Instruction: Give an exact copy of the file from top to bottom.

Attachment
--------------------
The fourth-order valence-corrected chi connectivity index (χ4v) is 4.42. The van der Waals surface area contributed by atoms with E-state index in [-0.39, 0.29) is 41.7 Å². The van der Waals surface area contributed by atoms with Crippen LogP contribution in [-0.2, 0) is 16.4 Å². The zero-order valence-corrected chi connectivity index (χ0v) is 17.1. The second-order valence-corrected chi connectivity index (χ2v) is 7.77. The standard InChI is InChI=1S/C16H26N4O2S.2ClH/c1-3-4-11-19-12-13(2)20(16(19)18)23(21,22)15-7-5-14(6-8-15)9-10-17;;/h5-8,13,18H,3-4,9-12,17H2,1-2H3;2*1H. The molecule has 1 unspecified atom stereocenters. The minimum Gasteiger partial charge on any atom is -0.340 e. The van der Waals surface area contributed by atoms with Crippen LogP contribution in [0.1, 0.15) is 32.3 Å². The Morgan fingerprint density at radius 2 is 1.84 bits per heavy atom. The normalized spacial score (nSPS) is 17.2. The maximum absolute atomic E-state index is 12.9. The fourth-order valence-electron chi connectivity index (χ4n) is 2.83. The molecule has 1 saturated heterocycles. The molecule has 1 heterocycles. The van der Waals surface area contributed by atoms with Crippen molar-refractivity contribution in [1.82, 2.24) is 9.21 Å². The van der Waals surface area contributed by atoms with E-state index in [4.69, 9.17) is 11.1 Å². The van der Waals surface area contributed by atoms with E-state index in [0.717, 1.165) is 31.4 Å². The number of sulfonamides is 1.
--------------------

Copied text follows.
The fourth-order valence-corrected chi connectivity index (χ4v) is 4.42. The van der Waals surface area contributed by atoms with E-state index in [-0.39, 0.29) is 41.7 Å². The van der Waals surface area contributed by atoms with Crippen LogP contribution in [-0.2, 0) is 16.4 Å². The zero-order valence-corrected chi connectivity index (χ0v) is 17.1. The second-order valence-corrected chi connectivity index (χ2v) is 7.77. The standard InChI is InChI=1S/C16H26N4O2S.2ClH/c1-3-4-11-19-12-13(2)20(16(19)18)23(21,22)15-7-5-14(6-8-15)9-10-17;;/h5-8,13,18H,3-4,9-12,17H2,1-2H3;2*1H. The molecule has 1 unspecified atom stereocenters. The minimum Gasteiger partial charge on any atom is -0.340 e. The van der Waals surface area contributed by atoms with Crippen LogP contribution in [0.1, 0.15) is 32.3 Å². The Morgan fingerprint density at radius 2 is 1.84 bits per heavy atom. The normalized spacial score (nSPS) is 17.2. The maximum absolute atomic E-state index is 12.9. The fourth-order valence-electron chi connectivity index (χ4n) is 2.83. The molecule has 1 saturated heterocycles. The molecule has 1 heterocycles. The van der Waals surface area contributed by atoms with Crippen molar-refractivity contribution in [1.82, 2.24) is 9.21 Å². The van der Waals surface area contributed by atoms with E-state index in [4.69, 9.17) is 11.1 Å². The van der Waals surface area contributed by atoms with E-state index in [0.717, 1.165) is 31.4 Å². The number of sulfonamides is 1.